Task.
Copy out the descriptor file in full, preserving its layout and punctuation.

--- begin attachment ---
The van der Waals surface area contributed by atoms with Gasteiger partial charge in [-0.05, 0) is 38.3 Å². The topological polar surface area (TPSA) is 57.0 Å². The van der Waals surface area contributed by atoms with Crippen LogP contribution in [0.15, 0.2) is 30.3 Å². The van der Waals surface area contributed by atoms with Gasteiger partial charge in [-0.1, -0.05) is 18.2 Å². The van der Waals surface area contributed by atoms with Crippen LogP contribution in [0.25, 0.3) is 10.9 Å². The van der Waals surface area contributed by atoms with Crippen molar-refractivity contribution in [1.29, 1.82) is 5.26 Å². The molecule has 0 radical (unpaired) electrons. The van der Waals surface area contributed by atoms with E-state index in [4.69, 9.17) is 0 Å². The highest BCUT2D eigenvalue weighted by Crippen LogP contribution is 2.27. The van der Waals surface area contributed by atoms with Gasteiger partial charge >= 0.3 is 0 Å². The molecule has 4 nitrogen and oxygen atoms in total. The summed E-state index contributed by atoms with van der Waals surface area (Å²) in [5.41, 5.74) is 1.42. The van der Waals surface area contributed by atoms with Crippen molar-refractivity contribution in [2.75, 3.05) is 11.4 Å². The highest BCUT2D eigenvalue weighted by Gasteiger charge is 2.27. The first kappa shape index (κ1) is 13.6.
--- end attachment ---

The van der Waals surface area contributed by atoms with Gasteiger partial charge in [-0.05, 0) is 38.3 Å². The topological polar surface area (TPSA) is 57.0 Å². The van der Waals surface area contributed by atoms with Crippen LogP contribution in [0.15, 0.2) is 30.3 Å². The van der Waals surface area contributed by atoms with Gasteiger partial charge in [-0.1, -0.05) is 18.2 Å². The van der Waals surface area contributed by atoms with Crippen LogP contribution in [0.25, 0.3) is 10.9 Å². The van der Waals surface area contributed by atoms with Crippen molar-refractivity contribution in [1.29, 1.82) is 5.26 Å². The molecule has 0 radical (unpaired) electrons. The van der Waals surface area contributed by atoms with E-state index in [4.69, 9.17) is 0 Å². The highest BCUT2D eigenvalue weighted by Crippen LogP contribution is 2.27. The van der Waals surface area contributed by atoms with Gasteiger partial charge >= 0.3 is 0 Å². The molecule has 4 nitrogen and oxygen atoms in total. The summed E-state index contributed by atoms with van der Waals surface area (Å²) in [5.41, 5.74) is 1.42. The van der Waals surface area contributed by atoms with Crippen molar-refractivity contribution in [2.75, 3.05) is 11.4 Å². The highest BCUT2D eigenvalue weighted by Gasteiger charge is 2.27. The first kappa shape index (κ1) is 13.6.